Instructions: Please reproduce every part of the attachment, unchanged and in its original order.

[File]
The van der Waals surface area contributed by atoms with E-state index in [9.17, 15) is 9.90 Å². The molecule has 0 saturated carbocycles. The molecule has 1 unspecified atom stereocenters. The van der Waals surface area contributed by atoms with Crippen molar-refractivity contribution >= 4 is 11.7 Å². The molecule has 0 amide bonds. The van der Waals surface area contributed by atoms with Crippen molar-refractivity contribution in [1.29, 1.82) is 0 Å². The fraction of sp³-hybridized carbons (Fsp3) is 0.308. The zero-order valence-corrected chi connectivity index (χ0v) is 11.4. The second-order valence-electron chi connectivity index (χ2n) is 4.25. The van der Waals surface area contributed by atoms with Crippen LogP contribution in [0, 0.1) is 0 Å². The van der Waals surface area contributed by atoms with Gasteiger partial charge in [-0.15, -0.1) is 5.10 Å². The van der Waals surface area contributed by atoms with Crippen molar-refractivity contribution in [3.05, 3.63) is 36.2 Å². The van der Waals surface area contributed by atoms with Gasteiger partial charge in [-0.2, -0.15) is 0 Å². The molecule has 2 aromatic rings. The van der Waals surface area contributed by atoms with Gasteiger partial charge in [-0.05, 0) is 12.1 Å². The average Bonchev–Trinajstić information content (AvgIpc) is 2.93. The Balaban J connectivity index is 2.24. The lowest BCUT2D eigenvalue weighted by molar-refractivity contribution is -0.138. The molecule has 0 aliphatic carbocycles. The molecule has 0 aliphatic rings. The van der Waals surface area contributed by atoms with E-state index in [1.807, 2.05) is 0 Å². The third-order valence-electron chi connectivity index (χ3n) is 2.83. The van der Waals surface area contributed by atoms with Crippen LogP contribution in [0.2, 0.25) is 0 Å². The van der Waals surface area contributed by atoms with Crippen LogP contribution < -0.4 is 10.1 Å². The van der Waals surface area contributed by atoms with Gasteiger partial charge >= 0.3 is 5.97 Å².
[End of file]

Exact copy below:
The van der Waals surface area contributed by atoms with E-state index in [9.17, 15) is 9.90 Å². The molecule has 0 saturated carbocycles. The molecule has 1 unspecified atom stereocenters. The van der Waals surface area contributed by atoms with Crippen molar-refractivity contribution >= 4 is 11.7 Å². The molecule has 0 amide bonds. The van der Waals surface area contributed by atoms with Crippen molar-refractivity contribution in [1.29, 1.82) is 0 Å². The fraction of sp³-hybridized carbons (Fsp3) is 0.308. The zero-order valence-corrected chi connectivity index (χ0v) is 11.4. The second-order valence-electron chi connectivity index (χ2n) is 4.25. The van der Waals surface area contributed by atoms with Crippen LogP contribution in [0, 0.1) is 0 Å². The van der Waals surface area contributed by atoms with Gasteiger partial charge in [-0.15, -0.1) is 5.10 Å². The van der Waals surface area contributed by atoms with Crippen molar-refractivity contribution in [3.05, 3.63) is 36.2 Å². The van der Waals surface area contributed by atoms with Gasteiger partial charge in [-0.2, -0.15) is 0 Å². The molecule has 2 aromatic rings. The van der Waals surface area contributed by atoms with Gasteiger partial charge in [-0.05, 0) is 12.1 Å². The average Bonchev–Trinajstić information content (AvgIpc) is 2.93. The Balaban J connectivity index is 2.24. The lowest BCUT2D eigenvalue weighted by molar-refractivity contribution is -0.138. The molecule has 0 aliphatic carbocycles. The molecule has 0 aliphatic rings. The van der Waals surface area contributed by atoms with E-state index in [1.807, 2.05) is 0 Å². The third-order valence-electron chi connectivity index (χ3n) is 2.83. The van der Waals surface area contributed by atoms with Crippen LogP contribution in [0.2, 0.25) is 0 Å². The van der Waals surface area contributed by atoms with Crippen LogP contribution < -0.4 is 10.1 Å². The van der Waals surface area contributed by atoms with Gasteiger partial charge >= 0.3 is 5.97 Å².